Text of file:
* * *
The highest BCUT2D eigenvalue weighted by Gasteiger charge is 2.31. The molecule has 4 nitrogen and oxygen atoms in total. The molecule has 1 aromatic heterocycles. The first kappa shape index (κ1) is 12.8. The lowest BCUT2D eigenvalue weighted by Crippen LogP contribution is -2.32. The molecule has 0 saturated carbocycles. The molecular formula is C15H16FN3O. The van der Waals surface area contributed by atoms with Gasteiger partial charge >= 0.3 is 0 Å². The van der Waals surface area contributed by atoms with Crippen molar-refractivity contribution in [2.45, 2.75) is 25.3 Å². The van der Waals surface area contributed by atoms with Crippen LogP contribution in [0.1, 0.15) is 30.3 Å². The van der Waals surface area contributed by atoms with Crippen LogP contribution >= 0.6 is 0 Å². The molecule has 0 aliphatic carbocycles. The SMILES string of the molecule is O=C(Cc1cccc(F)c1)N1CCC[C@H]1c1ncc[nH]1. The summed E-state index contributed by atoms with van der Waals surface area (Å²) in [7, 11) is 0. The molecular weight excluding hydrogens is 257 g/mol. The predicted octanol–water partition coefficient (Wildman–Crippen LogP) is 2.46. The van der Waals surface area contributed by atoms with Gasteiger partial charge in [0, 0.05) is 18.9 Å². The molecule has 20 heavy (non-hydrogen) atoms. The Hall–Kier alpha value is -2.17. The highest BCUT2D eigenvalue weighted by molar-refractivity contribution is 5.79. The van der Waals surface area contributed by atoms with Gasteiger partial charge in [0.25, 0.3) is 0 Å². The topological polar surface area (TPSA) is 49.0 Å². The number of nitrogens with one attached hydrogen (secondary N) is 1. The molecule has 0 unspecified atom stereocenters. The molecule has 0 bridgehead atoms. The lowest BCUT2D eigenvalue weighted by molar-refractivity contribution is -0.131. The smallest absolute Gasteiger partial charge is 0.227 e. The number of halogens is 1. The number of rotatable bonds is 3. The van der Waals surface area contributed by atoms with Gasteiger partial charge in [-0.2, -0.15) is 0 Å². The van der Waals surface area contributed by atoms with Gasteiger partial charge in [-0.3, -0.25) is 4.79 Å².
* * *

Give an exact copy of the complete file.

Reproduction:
The highest BCUT2D eigenvalue weighted by Gasteiger charge is 2.31. The molecule has 4 nitrogen and oxygen atoms in total. The molecule has 1 aromatic heterocycles. The first kappa shape index (κ1) is 12.8. The lowest BCUT2D eigenvalue weighted by Crippen LogP contribution is -2.32. The molecule has 0 saturated carbocycles. The molecular formula is C15H16FN3O. The van der Waals surface area contributed by atoms with Gasteiger partial charge >= 0.3 is 0 Å². The van der Waals surface area contributed by atoms with Crippen molar-refractivity contribution in [2.45, 2.75) is 25.3 Å². The van der Waals surface area contributed by atoms with Crippen LogP contribution in [0.1, 0.15) is 30.3 Å². The van der Waals surface area contributed by atoms with Crippen LogP contribution >= 0.6 is 0 Å². The molecule has 0 aliphatic carbocycles. The SMILES string of the molecule is O=C(Cc1cccc(F)c1)N1CCC[C@H]1c1ncc[nH]1. The summed E-state index contributed by atoms with van der Waals surface area (Å²) in [7, 11) is 0. The molecular weight excluding hydrogens is 257 g/mol. The predicted octanol–water partition coefficient (Wildman–Crippen LogP) is 2.46. The van der Waals surface area contributed by atoms with Gasteiger partial charge in [0, 0.05) is 18.9 Å². The molecule has 20 heavy (non-hydrogen) atoms. The Hall–Kier alpha value is -2.17. The highest BCUT2D eigenvalue weighted by molar-refractivity contribution is 5.79. The van der Waals surface area contributed by atoms with Gasteiger partial charge in [0.25, 0.3) is 0 Å². The topological polar surface area (TPSA) is 49.0 Å². The number of nitrogens with one attached hydrogen (secondary N) is 1. The molecule has 0 unspecified atom stereocenters. The molecule has 0 bridgehead atoms. The lowest BCUT2D eigenvalue weighted by molar-refractivity contribution is -0.131. The smallest absolute Gasteiger partial charge is 0.227 e. The number of halogens is 1. The number of rotatable bonds is 3. The van der Waals surface area contributed by atoms with Gasteiger partial charge in [-0.2, -0.15) is 0 Å². The van der Waals surface area contributed by atoms with Gasteiger partial charge in [-0.3, -0.25) is 4.79 Å².